Unit type

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In the area of mathematical logic and computer science known as type theory, a unit type is a type that allows only one value (and thus can hold no information). The carrier (underlying set) associated with a unit type can be any singleton set. There is an isomorphism between any two such sets, so it is customary to talk about the unit type and ignore the details of its value. One may also regard the unit type as the type of 0-tuples, i.e. the product of no types.


The unit type is the terminal object in the category of types and typed functions. It should not be confused with the zero or bottom type, which allows no values and is the initial object in this category. Similarly, the Boolean is the type with two values.

The unit type is implemented in most functional programming languages. The void type that is used in some imperative programming languages serves some of its functions, but because its carrier set is empty, it has some limitations (as detailed below).

In programming languages

Several computer programming languages provide a unit type to specify the result type of a function with the sole purpose of causing a side effect, and the argument type of a function that does not require arguments.

Void type as unit type

In C, C++, C#, and D, void is used to designate a function that does not return anything useful, or a function that accepts no arguments. The unit type in C is conceptually similar to an empty struct, but a struct without members is not allowed in the C language specification (this is allowed in C++). Instead, 'void' is used in a manner that simulates some, but not all, of the properties of the unit type, as detailed below. Like most imperative languages, C allows functions that do not return a value; these are specified as having the void return type. Such functions are called procedures in other imperative languages like Pascal, where a syntactic distinction, instead of type-system distinction, is made between functions and procedures.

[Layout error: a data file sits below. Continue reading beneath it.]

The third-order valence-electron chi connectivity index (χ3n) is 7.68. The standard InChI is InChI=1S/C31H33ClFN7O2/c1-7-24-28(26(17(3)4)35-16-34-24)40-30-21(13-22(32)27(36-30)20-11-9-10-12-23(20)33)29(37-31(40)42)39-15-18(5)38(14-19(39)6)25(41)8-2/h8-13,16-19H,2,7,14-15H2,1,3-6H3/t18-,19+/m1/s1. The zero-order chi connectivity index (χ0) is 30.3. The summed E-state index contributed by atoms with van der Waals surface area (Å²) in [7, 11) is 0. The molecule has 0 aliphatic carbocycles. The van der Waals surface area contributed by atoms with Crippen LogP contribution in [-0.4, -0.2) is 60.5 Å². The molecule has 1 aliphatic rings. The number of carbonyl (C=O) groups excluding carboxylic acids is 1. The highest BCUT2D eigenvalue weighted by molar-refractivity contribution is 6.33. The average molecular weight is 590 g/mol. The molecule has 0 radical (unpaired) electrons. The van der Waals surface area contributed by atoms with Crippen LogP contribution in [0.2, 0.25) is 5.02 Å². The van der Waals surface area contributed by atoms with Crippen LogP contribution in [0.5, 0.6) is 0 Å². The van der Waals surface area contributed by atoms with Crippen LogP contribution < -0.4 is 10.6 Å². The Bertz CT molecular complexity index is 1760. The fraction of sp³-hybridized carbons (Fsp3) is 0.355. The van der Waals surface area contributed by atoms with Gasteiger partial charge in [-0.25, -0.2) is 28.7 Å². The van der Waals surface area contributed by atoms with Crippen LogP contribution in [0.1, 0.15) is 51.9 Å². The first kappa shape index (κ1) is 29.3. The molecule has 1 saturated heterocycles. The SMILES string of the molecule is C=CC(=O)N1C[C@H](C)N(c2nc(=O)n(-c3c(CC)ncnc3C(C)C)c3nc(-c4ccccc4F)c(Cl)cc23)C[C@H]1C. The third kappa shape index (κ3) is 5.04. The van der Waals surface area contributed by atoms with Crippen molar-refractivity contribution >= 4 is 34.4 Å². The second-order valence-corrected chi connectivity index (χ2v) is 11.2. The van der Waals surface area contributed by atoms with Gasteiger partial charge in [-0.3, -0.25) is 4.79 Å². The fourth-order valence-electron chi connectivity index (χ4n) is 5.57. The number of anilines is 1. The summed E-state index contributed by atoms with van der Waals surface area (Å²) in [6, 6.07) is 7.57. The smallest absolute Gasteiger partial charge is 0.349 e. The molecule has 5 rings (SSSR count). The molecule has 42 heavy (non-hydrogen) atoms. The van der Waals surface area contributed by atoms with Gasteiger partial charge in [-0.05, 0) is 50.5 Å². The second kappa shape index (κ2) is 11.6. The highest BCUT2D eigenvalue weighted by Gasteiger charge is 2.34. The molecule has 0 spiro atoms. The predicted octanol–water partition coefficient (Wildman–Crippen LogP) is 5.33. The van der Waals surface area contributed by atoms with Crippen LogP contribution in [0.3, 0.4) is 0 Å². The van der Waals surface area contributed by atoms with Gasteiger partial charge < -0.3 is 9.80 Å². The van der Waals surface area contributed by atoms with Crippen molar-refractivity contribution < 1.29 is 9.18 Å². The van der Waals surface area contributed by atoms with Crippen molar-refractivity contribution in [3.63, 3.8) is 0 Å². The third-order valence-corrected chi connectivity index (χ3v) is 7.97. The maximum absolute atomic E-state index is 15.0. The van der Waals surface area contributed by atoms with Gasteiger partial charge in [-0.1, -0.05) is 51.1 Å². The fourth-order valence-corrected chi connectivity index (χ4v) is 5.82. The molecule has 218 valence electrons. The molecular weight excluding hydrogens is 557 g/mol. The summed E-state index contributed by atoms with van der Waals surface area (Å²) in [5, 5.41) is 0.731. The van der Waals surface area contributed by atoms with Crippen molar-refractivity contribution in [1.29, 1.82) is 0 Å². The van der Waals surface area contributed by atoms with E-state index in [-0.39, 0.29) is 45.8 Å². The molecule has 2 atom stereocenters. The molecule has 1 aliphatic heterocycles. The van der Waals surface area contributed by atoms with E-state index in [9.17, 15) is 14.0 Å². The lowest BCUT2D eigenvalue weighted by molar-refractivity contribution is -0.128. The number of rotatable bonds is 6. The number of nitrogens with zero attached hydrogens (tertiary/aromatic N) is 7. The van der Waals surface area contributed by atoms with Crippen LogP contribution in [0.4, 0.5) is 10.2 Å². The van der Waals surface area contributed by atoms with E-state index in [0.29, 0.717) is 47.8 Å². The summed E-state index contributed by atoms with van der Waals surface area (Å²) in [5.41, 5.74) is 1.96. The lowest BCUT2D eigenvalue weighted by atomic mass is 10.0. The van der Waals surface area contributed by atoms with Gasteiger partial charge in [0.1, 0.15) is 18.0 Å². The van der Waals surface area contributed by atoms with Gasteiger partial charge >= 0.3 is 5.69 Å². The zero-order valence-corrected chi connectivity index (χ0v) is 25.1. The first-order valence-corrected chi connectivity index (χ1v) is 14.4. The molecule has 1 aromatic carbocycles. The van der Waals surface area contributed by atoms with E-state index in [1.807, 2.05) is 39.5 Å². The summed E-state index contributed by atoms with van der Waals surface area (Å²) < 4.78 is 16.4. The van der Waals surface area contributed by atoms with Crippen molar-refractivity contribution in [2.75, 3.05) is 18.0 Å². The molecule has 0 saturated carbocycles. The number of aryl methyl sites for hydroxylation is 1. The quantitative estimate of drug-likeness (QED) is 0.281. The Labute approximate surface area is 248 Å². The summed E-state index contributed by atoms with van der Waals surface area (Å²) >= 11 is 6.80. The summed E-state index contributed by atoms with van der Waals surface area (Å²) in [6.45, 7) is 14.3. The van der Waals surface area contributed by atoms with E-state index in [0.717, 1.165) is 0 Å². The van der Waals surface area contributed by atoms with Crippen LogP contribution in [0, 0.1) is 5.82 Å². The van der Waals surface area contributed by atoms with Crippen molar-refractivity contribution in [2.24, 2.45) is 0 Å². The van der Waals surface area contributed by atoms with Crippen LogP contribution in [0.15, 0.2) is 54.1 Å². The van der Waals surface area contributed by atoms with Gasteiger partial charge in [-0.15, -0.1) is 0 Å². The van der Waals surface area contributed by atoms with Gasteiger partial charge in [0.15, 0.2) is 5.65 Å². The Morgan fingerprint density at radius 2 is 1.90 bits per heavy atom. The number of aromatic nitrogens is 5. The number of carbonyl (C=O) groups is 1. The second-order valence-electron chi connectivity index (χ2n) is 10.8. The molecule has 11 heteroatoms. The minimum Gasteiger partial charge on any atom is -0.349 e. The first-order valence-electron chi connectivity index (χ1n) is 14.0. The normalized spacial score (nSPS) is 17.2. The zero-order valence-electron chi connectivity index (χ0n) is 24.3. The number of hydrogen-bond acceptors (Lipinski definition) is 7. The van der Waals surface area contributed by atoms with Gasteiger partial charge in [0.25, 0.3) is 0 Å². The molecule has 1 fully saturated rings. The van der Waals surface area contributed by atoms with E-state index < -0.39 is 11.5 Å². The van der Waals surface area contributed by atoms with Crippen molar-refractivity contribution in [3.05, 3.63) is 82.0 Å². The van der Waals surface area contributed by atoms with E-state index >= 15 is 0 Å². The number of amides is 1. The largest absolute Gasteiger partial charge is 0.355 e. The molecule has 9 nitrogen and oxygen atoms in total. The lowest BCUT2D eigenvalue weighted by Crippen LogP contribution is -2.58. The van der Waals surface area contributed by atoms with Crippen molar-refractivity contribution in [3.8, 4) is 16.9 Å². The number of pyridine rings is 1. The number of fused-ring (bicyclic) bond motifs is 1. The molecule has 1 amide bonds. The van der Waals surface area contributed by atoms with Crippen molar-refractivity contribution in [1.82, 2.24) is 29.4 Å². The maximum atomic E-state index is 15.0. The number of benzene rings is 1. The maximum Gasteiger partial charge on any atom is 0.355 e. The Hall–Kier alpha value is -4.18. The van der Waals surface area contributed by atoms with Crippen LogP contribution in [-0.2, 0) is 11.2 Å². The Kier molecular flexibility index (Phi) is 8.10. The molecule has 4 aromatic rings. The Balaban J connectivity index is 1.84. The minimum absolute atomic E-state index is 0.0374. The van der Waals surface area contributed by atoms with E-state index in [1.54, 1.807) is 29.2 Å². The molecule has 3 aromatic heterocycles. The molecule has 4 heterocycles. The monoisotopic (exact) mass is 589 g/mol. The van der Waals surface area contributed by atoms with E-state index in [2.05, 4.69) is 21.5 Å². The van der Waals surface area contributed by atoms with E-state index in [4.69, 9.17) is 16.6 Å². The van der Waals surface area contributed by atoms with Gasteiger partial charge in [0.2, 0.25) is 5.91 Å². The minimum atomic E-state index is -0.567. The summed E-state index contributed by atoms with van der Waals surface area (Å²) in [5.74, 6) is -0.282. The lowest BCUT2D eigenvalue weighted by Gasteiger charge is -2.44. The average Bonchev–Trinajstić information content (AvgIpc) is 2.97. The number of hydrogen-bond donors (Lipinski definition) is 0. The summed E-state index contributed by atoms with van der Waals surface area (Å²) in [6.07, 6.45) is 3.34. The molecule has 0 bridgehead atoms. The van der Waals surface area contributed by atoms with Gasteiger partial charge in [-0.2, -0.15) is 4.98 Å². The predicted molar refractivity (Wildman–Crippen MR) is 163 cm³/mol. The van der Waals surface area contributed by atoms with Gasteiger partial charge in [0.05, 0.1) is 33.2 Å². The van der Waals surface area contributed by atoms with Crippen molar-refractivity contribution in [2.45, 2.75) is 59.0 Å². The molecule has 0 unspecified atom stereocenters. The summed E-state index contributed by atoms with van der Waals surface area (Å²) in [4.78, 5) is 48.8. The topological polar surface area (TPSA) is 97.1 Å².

Difference in calling convention

The first notable difference between a true unit type and the void type is that the unit type may always be the type of the argument to a function, but the void type cannot be the type of an argument in C, despite the fact that it may appear as the sole argument in the list. This problem is best illustrated by the following program, which is a compile-time error in C:

voidf(void){}voidg(void){}intmain(void){f(g());// compile-time error herereturn0;}

This issue does not arise in most programming practice in C, because since the void type carries no information, it is useless to pass it anyway; but it may arise in generic programming, such as C++ templates, where void must be treated differently from other types. In C++ however, empty classes are allowed, so it is possible to implement a real unit type; the above example becomes compilable as:


(For brevity, we're not worried in the above example whether the_unit is really a singleton; see singleton pattern for details on that issue.)

Difference in storage

The second notable difference is that the void type is special and can never be stored in a record type, i.e. in a struct or a class in C/C++. In contrast, the unit type can be stored in records in functional programming languages, i.e. it can appear as the type of a field; the above implementation of the unit type in C++ can also be stored. While this may seem a useless feature, it does allow one for instance to elegantly implement a set as a map to the unit type; in the absence of a unit type, one can still implement a set this way by storing some dummy value of another type for each key.

In Generics

In Java Generics, type parameters must be reference types. The wrapper type Void is often used when a unit type parameter is needed. Although the Void type can never have any instances, it does have one value, null (like all other reference types), so it acts as a unit type. In practice, any other non-instantiable type, e.g. Math, can also be used for this purpose, since they also have exactly one value, null.


See also

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